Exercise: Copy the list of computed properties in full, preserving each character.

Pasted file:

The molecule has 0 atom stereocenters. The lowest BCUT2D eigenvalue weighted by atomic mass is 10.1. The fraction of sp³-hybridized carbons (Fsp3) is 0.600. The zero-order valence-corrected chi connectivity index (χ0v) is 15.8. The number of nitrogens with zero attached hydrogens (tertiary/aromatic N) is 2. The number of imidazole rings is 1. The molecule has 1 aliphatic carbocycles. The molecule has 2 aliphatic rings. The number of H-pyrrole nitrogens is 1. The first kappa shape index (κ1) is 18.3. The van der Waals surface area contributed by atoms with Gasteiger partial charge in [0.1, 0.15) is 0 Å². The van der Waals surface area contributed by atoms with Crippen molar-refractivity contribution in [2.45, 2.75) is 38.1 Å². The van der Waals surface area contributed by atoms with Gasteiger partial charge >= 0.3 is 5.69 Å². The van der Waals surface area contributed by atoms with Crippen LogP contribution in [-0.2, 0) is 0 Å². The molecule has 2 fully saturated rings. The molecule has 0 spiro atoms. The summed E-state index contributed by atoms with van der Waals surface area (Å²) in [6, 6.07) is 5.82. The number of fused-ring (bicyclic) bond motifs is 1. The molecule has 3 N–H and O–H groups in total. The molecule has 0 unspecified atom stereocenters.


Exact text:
The molecule has 0 atom stereocenters. The lowest BCUT2D eigenvalue weighted by atomic mass is 10.1. The fraction of sp³-hybridized carbons (Fsp3) is 0.600. The zero-order valence-corrected chi connectivity index (χ0v) is 15.8. The number of nitrogens with zero attached hydrogens (tertiary/aromatic N) is 2. The number of imidazole rings is 1. The molecule has 1 aliphatic carbocycles. The molecule has 2 aliphatic rings. The number of H-pyrrole nitrogens is 1. The first kappa shape index (κ1) is 18.3. The van der Waals surface area contributed by atoms with Gasteiger partial charge in [0.1, 0.15) is 0 Å². The van der Waals surface area contributed by atoms with Crippen molar-refractivity contribution in [2.45, 2.75) is 38.1 Å². The van der Waals surface area contributed by atoms with Gasteiger partial charge >= 0.3 is 5.69 Å². The van der Waals surface area contributed by atoms with Crippen LogP contribution in [-0.2, 0) is 0 Å². The molecule has 2 fully saturated rings. The molecule has 0 spiro atoms. The summed E-state index contributed by atoms with van der Waals surface area (Å²) in [6, 6.07) is 5.82. The number of fused-ring (bicyclic) bond motifs is 1. The molecule has 3 N–H and O–H groups in total. The molecule has 0 unspecified atom stereocenters.